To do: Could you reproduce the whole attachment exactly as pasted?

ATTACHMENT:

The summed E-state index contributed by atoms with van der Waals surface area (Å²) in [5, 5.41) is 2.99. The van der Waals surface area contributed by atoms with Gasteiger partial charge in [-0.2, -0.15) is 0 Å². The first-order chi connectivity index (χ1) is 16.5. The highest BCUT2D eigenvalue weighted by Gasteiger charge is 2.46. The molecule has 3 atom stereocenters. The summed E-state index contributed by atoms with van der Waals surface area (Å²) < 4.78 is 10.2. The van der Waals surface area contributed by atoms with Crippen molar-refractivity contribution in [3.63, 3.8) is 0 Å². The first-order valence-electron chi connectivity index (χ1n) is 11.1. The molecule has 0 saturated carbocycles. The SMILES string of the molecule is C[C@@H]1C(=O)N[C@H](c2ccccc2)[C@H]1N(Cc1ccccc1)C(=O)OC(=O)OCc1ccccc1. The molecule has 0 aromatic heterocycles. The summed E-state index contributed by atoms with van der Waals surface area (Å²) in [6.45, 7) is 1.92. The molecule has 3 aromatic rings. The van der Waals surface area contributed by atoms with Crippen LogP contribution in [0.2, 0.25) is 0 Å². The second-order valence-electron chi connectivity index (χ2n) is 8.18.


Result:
The summed E-state index contributed by atoms with van der Waals surface area (Å²) in [5, 5.41) is 2.99. The van der Waals surface area contributed by atoms with Gasteiger partial charge in [-0.2, -0.15) is 0 Å². The first-order chi connectivity index (χ1) is 16.5. The highest BCUT2D eigenvalue weighted by Gasteiger charge is 2.46. The molecule has 3 atom stereocenters. The summed E-state index contributed by atoms with van der Waals surface area (Å²) < 4.78 is 10.2. The van der Waals surface area contributed by atoms with Crippen molar-refractivity contribution in [3.63, 3.8) is 0 Å². The first-order valence-electron chi connectivity index (χ1n) is 11.1. The molecule has 0 saturated carbocycles. The SMILES string of the molecule is C[C@@H]1C(=O)N[C@H](c2ccccc2)[C@H]1N(Cc1ccccc1)C(=O)OC(=O)OCc1ccccc1. The molecule has 0 aromatic heterocycles. The summed E-state index contributed by atoms with van der Waals surface area (Å²) in [6.45, 7) is 1.92. The molecule has 3 aromatic rings. The van der Waals surface area contributed by atoms with Crippen LogP contribution in [0.2, 0.25) is 0 Å². The second-order valence-electron chi connectivity index (χ2n) is 8.18.